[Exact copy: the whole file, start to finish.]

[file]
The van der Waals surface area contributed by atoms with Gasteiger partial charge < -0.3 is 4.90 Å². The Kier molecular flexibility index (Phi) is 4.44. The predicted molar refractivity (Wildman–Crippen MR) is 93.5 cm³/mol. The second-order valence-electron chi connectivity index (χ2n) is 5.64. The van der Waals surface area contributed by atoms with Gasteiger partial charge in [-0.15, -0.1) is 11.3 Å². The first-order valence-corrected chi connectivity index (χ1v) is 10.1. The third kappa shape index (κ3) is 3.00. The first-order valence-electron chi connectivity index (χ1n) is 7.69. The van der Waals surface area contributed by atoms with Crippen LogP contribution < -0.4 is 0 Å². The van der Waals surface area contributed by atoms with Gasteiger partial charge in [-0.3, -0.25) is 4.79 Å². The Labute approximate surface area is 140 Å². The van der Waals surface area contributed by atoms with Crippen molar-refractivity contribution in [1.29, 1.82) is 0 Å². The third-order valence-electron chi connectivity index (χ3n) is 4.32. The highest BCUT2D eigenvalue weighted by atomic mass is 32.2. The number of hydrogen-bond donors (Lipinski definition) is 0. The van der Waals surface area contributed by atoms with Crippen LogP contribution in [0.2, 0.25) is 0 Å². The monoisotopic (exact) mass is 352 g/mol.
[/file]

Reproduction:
The van der Waals surface area contributed by atoms with Gasteiger partial charge < -0.3 is 4.90 Å². The Kier molecular flexibility index (Phi) is 4.44. The predicted molar refractivity (Wildman–Crippen MR) is 93.5 cm³/mol. The second-order valence-electron chi connectivity index (χ2n) is 5.64. The van der Waals surface area contributed by atoms with Gasteiger partial charge in [-0.15, -0.1) is 11.3 Å². The first-order valence-corrected chi connectivity index (χ1v) is 10.1. The third kappa shape index (κ3) is 3.00. The first-order valence-electron chi connectivity index (χ1n) is 7.69. The van der Waals surface area contributed by atoms with Crippen LogP contribution < -0.4 is 0 Å². The van der Waals surface area contributed by atoms with Gasteiger partial charge in [-0.3, -0.25) is 4.79 Å². The Labute approximate surface area is 140 Å². The van der Waals surface area contributed by atoms with Crippen molar-refractivity contribution in [1.29, 1.82) is 0 Å². The third-order valence-electron chi connectivity index (χ3n) is 4.32. The highest BCUT2D eigenvalue weighted by atomic mass is 32.2. The number of hydrogen-bond donors (Lipinski definition) is 0. The van der Waals surface area contributed by atoms with Crippen LogP contribution in [0.2, 0.25) is 0 Å². The monoisotopic (exact) mass is 352 g/mol.